Are All Statements from the Ecumenical Councils Infalable Pronouncements?

"Wherever the bishop appears, let the people be there; just as wherever Jesus Christ is, there is the Catholic Church."
St. Ignatius Bishop of Antioch, martyred 107/110AD,
Letter to the Church at Smyrna

The truth is not every pronouncement at an ecumenical council is infallible, but there is no short answer to this question. I will do my best to provide the shortest long answer I can give. Some pronouncements of Ecumenical Councils deal with matters of faith and morals while others may be of a disciplinary or prudential nature and are not infallible statements. If you refer to the Vatican II document, Lumen Gentium 25, you will find that this document carefully points out exactly when and where the voice of the Magisterium speaks with the great voice of infallibility.

Let's first consider the places, according to Lumen Gentium 25, where the Magisterium speaks infallibly. To begin with many moral norms are taught infallibly but it is necessary to distinguish between the Extraordinary Magisterium and the Ordinary Magisterium. "Extraordinary" and "ordinary" refer to the manner in which a truth is stated by the Church whether that truth is infallible or whether it is not. Using the parent-child relationship as a model--when you correct or remind your children about good manners, say for example, that they should remember to say "thank you" when a waiter in a restaurant brings them their meal, that is an "ordinary" exercise of your authority as a parent. But, if you were to write up a set of rules for proper behavior when going out to eat and you were to announce these rules officially at a special family meeting that would be an "extraordinary" exercise of your parental authority. It is in this way that the Magisterium--which consists of both a papal and an episcopal dimension--, can exercise authority over the Church. When the Pope speaks "ex cathedra", or "from the chair" (of St. Peter), as Christ's Vicar of the Kingdom of Heaven in a papal statement, or when an ecumenical council at which many bishops--the successors of the Apostles--are gathered issue an official statement, this would be an example of the Magisterium (mother Church) teaching in an "extraordinary" manner. It might be a little clearer if I broke down the two components into the Extraordinary Papal Magisterium and the Extraordinary Episcopal Magisterium... notice the difference between the technical terms "define" and "teach".


A. In the Extraordinary Papal Magisterium the Pope acts alone and speaks ex cathedra in defending a dogma (truth) of the Church. This has only happened twice in the 2,000 year history of the Church:

  1. The Immaculate Conception of the Virgin Mary was defined in 1854 by Pius IX and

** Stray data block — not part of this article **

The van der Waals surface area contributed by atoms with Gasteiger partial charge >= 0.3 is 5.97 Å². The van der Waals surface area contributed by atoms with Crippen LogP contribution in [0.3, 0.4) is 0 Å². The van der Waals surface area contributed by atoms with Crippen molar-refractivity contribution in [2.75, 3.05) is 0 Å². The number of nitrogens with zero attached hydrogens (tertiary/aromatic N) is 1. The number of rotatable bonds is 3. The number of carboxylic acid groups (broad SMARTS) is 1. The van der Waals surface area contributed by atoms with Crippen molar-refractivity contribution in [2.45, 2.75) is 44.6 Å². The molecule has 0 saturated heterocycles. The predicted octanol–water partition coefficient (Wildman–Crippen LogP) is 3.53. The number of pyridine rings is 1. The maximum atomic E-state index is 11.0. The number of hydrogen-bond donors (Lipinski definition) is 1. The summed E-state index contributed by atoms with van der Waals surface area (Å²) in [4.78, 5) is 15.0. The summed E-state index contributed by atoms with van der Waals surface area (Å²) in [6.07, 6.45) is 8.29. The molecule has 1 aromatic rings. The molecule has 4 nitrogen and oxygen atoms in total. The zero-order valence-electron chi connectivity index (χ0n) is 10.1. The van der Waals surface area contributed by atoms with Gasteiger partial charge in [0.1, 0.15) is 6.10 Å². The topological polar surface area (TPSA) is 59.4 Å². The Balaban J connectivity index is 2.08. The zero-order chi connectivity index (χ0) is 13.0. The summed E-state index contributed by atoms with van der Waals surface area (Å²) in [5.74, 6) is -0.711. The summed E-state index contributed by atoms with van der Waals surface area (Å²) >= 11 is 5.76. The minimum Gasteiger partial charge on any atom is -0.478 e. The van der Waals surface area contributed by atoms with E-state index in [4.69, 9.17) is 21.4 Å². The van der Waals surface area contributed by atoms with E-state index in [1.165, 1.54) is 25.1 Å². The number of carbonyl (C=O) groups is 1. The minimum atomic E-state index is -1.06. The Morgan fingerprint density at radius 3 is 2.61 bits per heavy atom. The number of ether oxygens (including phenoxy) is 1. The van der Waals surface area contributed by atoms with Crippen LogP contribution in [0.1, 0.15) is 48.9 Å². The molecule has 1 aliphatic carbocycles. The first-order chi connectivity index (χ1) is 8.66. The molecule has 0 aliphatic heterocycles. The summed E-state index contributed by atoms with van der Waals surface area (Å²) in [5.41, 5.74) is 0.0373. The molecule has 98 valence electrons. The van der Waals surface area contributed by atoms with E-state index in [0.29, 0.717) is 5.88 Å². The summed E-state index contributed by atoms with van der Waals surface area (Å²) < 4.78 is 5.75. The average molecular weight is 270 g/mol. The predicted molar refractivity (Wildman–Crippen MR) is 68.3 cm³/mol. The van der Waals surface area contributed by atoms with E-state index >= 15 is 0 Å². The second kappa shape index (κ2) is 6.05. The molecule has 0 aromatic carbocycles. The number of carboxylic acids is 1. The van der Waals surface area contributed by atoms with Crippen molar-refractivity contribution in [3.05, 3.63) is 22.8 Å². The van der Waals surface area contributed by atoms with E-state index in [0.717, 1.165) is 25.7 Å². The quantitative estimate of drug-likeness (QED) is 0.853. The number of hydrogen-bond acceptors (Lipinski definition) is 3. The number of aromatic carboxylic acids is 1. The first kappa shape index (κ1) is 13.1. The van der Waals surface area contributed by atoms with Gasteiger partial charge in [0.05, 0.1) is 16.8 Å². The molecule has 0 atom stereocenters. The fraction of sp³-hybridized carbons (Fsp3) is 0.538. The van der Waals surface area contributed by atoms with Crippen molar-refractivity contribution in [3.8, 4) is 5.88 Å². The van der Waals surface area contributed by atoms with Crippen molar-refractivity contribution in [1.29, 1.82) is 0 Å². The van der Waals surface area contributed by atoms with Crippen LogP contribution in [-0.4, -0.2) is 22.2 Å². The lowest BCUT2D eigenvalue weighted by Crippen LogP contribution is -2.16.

2. The Assumption of the Virgin Mary was defined in 1950 by Pius XII.

Notice I said "defined"--this was not a new truth but a truth that had been taught since the earliest years of the Church but which had not been defined as an article of Catholic faith. When dogma is taught infallibly it is required that the faithful in an "assent of faith" accept the truth of the Church's teaching.

B. In the Extraordinary Episcopal Magisterium the bishops gather in ecumenical councils and in their role as the successors of the Apostles can:

  1. Define dogmas: There have been 21 ecumenical councils held throughout the history of the Church at which certain truths have been defined. Probably the most familiar to us the Nicene-Constantinople Creed we recite at Mass which is an infallible definition which came from the Great Councils of Nicaea in 325AD and Constantinople in 381AD. Other examples would be the Council of Chalcedon in 451 which defined the two natures of Christ or the Council of Trent (a really long one) ending in 1561 which defined the seven sacraments. These councils can also define dogmas by renouncing heresy like the Council of Ephesus in 431 which proclaimed against a heresy called Nestorianism and declared the Virgin Mary not just the mother of a man named Jesus but the Mother of God!
  2. Proclaim the Gospel and give pastoral directions: While some pronouncements deal with matters of faith and morals, others are of disciplinary or prudential topics which are not themselves infallible. It is under this heading that Councils teach non-infallible matters. As a matter of fact, the majority of documents from Vatican II are of this non-infallible nature. An example would be the document Dignitatis Humanea, (the Decree on Religious Freedom). While this document does rest on the Dogma that the Catholic Church is the true Church of Jesus Christ, it goes on to address political matters which is an area in which is beyond the Church's infallible authority.